Recently, I learned a very important lesson…

A few months ago a client asked me a series of questions.  Each question he asked I answered with a “No” response.  After answering all his questions he turned to me and irritatedly asked, “How difficult would it be for you to answer me by not saying ‘No’ and instead indicate that your experience has been ‘NO’ but I will touch base with __________ (whomever) and get back with you as soon as possible.”  I thought about this and decided that the “NO” responses I had been giving were a “turn-off.”  I then realized that my negative responses were not limited to him, but to other clients as well.  How many other people was I turning off by simply saying this short two letter word?  It began to bother me; so I decided that I would take action and approach my next “NO” response as an opportunity in lieu of creating an unnecessary road block.

It only took a few days until my phone rang with my new “anti-no” opportunity.  The person on the other end of the line was referred to me by a client and started the conversation by saying she has good news and bad news.  I said, “Ok, give me the good news first.”  At that point, she informed me she was pregnant.  While I was excited to hear about her good news, I remained cautiously optimistic about the bad news. Thinking the worst, I then asked her the bad news.  This is when she told me that she lives in a 3 bedroom house with her husband, mother-in-law and 2 kids.  While the living arrangements were manageable with the 4 occupants in the 1100 square foot home, adding a baby to the mix just didn’t seem like it would work out all that well.  She did indicate that she was not making as much money as she had in the past, but, she could afford her mortgage payment.  She asked whether she could apply for a short sale because she owed more money on her home than its current value and because she was “outgrowing” her home.  I asked whether her  mortgage was current and she informed me that it was.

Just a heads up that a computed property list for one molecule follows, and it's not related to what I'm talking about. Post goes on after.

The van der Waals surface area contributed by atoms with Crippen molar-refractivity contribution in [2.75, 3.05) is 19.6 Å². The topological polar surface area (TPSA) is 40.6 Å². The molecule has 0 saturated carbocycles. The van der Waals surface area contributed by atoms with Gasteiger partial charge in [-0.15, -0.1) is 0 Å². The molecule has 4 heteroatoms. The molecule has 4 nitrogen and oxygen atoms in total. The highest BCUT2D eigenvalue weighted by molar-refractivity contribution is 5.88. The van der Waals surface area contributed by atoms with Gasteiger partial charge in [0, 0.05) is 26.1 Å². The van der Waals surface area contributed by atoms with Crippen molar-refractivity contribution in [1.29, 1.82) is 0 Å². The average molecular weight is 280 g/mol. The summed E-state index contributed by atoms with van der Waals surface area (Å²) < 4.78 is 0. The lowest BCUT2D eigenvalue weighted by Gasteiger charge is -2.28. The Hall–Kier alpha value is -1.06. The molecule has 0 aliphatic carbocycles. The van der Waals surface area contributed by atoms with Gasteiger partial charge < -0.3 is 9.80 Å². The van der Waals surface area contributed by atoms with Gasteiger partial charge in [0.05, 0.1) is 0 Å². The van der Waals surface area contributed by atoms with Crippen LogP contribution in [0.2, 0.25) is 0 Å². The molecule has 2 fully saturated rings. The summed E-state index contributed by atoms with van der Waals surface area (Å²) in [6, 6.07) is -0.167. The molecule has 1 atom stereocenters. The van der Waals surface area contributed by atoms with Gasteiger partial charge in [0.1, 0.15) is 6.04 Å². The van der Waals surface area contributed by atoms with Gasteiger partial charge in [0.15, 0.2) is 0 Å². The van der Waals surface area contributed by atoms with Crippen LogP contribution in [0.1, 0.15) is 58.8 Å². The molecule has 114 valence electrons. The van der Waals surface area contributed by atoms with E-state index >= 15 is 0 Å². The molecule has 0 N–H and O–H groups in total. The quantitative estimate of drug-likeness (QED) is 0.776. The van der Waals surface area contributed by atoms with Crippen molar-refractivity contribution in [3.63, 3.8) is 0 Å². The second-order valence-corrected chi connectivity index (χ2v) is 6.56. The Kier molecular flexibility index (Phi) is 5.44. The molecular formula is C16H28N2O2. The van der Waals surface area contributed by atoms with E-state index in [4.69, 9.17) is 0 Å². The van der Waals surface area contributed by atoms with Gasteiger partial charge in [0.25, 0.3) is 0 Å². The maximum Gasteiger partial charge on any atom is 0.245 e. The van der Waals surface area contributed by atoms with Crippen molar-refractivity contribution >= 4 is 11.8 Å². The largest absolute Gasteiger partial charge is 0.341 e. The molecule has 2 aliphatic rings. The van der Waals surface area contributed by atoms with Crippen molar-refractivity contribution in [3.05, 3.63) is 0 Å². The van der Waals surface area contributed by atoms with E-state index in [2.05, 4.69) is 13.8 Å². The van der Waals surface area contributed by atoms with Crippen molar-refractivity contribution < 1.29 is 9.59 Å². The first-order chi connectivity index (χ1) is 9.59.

Wow!  This was a new request.  My initial reaction was to say, “Are you kidding; why would a bank agree to a short sale on this type of scenario?” The opportunity, however, was to tell her that my past experiences were that a lender would require a “true” financial hardship and that I would touch base with the bank to see whether they’d consider this situation a hardship.  We agreed that I would call the lender to inquire.

When I picked up the phone to call the lender (one of the largest in the United States), I was surprised to hear that they would absolutely consider the hardship as valid and would consider the short sale.  Excited, I called the client, gave her the good news, gathered her financial documents and facilitated the short sale request with the lender in just under 5 weeks.

The bottom line impact of not saying “NO” earned me a healthy title insurance premium and a well earned closing fee (we put approximately 15 hours into the facilitation).  If I had declined the transaction initially, I would have merely been throwing money off to one of my competitors.  Instead, I have created an opportunity for not only Home Guardian Title, Inc. but have saved another deal from imminent foreclosure.

Needless to say, the Profit of YES certainly trumps the Power of NO any day of the week.

If you’d like a Short Sale expert to package and handle all the paperwork and communications with the lender in an attempt to facilitate a short sale on your behalf, at no out of pocket expense to you, contact Rick Schuster at   561-893-0077   or rick@homeguardiantitle.com

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